By Ryan DeBoef
Chief of Staff and Assistant to the President for Governmental Relations, Missouri State University
“Let us never underestimate the power of a well-written letter.”
- Jane Austen, Persuasion
A decade ago, when I was getting started in the legal department at Missouri State University, one of our campuses became embroiled in a turf dispute with another educational institution.
Stakeholders from both institutions met to explore collaborative options. The stakeholder meeting was wholly unsuccessful. In a last attempt to avoid an inevitable clash, our general counsel asked me to draft a message from our president to the other institution’s president (along with staff at the state department of higher education) advising them to stand down.
Before drafting the letter, I met with the president and the other stakeholders who had attended the meeting. From their perspective, the offers made at the meeting were comically unreasonable. We felt disrespected and grossly undervalued. Based on those conversations, I decided the letter should be professional, but aggressive and decisive. I also decided the letter should be short and concise to convey our strength and confidence.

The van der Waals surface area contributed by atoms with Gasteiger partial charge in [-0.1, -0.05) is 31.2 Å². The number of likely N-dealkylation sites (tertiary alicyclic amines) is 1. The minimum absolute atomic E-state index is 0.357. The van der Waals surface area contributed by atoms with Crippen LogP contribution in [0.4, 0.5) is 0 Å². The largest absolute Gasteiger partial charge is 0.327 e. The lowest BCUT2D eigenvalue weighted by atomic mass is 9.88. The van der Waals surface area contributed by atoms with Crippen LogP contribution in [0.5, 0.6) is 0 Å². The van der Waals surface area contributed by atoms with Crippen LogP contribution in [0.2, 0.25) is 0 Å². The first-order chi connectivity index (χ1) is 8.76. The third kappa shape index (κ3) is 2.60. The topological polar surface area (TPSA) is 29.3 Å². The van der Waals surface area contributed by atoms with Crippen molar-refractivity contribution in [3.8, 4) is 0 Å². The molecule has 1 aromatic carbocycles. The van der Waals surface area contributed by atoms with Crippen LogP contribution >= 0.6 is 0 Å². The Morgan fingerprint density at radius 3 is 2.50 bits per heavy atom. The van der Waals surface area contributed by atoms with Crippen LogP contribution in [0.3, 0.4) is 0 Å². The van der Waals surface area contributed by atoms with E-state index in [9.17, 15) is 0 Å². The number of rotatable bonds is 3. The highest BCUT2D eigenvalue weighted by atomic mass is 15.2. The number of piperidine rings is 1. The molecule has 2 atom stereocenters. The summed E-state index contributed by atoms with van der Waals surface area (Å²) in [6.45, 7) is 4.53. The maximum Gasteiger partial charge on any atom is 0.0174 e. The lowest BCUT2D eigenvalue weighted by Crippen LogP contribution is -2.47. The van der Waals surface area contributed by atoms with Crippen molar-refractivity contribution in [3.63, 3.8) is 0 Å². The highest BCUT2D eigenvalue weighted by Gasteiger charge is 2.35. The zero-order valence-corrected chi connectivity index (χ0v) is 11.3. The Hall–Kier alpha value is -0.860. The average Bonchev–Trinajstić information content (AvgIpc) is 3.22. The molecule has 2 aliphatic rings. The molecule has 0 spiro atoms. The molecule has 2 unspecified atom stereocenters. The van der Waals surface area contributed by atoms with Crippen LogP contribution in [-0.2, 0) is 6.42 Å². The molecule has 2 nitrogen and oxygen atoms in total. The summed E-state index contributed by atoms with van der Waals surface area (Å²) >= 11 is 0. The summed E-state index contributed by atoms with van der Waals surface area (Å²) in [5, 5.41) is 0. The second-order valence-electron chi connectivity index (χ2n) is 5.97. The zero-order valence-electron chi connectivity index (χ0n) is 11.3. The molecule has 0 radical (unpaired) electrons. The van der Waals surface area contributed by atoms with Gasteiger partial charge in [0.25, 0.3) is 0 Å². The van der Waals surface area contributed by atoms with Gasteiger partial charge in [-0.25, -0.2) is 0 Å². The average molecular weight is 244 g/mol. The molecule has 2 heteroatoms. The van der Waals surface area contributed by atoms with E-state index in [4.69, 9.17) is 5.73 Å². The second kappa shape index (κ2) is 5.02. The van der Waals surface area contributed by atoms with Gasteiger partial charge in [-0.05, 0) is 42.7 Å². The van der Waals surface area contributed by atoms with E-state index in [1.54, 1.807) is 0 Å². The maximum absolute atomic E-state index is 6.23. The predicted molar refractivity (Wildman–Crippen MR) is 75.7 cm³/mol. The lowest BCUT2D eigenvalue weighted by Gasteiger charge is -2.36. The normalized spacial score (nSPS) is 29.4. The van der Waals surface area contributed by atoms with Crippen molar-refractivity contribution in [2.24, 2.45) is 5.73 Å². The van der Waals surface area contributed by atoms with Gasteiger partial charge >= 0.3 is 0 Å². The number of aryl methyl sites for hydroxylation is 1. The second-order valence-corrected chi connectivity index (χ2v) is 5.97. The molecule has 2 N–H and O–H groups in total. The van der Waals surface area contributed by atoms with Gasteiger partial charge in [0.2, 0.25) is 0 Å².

I drafted a scathing letter, designed to evoke a negative reaction. The letter:
- Unequivocally rejected the offers presented at the stakeholder meeting
- Restated our position conveyed during the meeting—we would collaborate only if the arrangement avoids duplication of services and protects our pre-existing presence and investment in the area
- Clearly stated we would continue to voice our objections to the commissioner of higher education and advocate that the state intervene
No apologies. No sugarcoating. No counteroffer. No offers to meet again.
I nervously delivered the letter to my president. He read it—“it’s perfect, send it.” Several days later the president of the other school sent a stammering response, backed down to a much more reasonable offer, and the rest is history.
To ghostwrite a letter or other message that yields these kinds of results, you need to discover (and improve upon) the principal’s voice and master the interview/write/edit technique.
First, let’s get some terminology straight. When I talk about the “piece,” I’m talking about the correspondence, article, newsletter, blog post, or other written work that you are ghostwriting.